In both study materials attention was operationalized in the form of comments, likes and sharing of postings on Facebook and in the case of the radio station also as comments published on the website of the radio station.
The study combines qualitative and quantitative methods. The number of indications of attention (comments, likes, shares) are studied quantitatively, whereas the content of the attention is studied qualitatively through content analysis. The Facebook postings for the scientific journals were divided into postings connected to the contents of the journals and postings not connected to it. The radio news was divided into political, environmental, cultural, economic and other topics. The news items were also divided on the basis of whether they concerned the indigenous Sámi group or not.
It would also be possible to carry out research based on “clicks” showing visits to a website, but this research is based on the digital footprints of the audience, showing not only the amount of attention but also its orientation.
The scientific journals published a total of 131 postings on their Facebook pages during the month studied. Four of them published at least 20 postings, and the other four 2-13. On the average they received 48 indications of attention per posting. This figure, however, does not indicate the highly skewed distribution of attention varying between 0.18 and 293.26 indications per posting.
The radio station presented 473 news items on its website during the study periods. Only 113 of them (24 %) received any attention on the website or Facebook pages. The news items received a total of 272 comments, 167 during the first and 105 during the second study period. Respectively, the news items were liked 683 times during the first and 2,616 times during the second study period.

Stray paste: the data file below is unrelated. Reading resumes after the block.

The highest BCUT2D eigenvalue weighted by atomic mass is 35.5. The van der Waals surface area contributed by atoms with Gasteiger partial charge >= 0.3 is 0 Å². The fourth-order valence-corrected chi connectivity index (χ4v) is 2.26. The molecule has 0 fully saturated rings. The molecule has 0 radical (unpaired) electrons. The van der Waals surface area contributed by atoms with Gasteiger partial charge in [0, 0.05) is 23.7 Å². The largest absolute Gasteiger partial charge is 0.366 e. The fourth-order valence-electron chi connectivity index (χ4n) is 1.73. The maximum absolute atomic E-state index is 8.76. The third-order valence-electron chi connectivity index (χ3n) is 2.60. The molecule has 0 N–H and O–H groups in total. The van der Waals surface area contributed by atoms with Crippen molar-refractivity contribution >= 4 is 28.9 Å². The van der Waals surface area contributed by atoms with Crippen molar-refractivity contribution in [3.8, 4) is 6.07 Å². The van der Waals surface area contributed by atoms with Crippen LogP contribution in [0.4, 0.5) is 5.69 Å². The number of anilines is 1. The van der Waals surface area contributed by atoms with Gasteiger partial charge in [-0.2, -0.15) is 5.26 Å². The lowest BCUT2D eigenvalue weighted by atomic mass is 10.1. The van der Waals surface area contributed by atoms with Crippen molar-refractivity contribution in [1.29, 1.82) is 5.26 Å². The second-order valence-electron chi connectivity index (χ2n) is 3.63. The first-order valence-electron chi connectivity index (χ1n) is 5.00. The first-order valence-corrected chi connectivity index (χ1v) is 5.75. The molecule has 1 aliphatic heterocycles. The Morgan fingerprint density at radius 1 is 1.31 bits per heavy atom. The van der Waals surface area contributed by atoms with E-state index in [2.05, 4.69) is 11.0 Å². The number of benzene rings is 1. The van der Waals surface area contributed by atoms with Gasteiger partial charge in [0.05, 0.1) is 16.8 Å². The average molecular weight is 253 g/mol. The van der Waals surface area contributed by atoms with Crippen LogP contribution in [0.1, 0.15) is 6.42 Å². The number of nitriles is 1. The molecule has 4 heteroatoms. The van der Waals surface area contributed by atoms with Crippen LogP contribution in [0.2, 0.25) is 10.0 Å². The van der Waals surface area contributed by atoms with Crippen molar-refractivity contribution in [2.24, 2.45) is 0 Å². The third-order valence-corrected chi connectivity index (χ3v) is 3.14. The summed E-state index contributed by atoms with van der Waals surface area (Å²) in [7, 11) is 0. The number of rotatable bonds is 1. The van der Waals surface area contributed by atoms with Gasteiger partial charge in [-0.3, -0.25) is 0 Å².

Both the attention received by the scientific journals and the radio news items in this study show that attention is scarce and highly unevenly divided between the items. In the following the attention directed to the Facebook postings of the eight scientific journals and the news items of the indigenous radio station are studied from the viewpoint of relevance, community, engagement and convenience.
On the Facebook pages of six (out of eight) journals, more than 70 percent of (and in three cases all) postings were connected to the contents of the journal itself. All these postings received attention in the form of likes, postings or shares, suggesting the relevance of the contents for the audience.
Two journals differed in this respect. The former of them had only 10 % of postings connected to the journal itself, and the latter had none. 90 % of postings of the former and 44 % of postings of the latter did not receive any attention on Facebook.
The indigenous radio station published news stories on its website on politics (30 %), the economy (15 %), the environment (15 %) and cultural topics (40 %). The items concerned global and national news topics, and the indigenous group. The national and global level news items not concerning the indigenous group neither received attention from the audience on the radio website nor on the Facebook pages. Attention was clearly focused on news concerning the indigenous group either from a political or cultural viewpoint. This emphasizes the connection of the meaningfulness and relevance of the news items to the attention they received.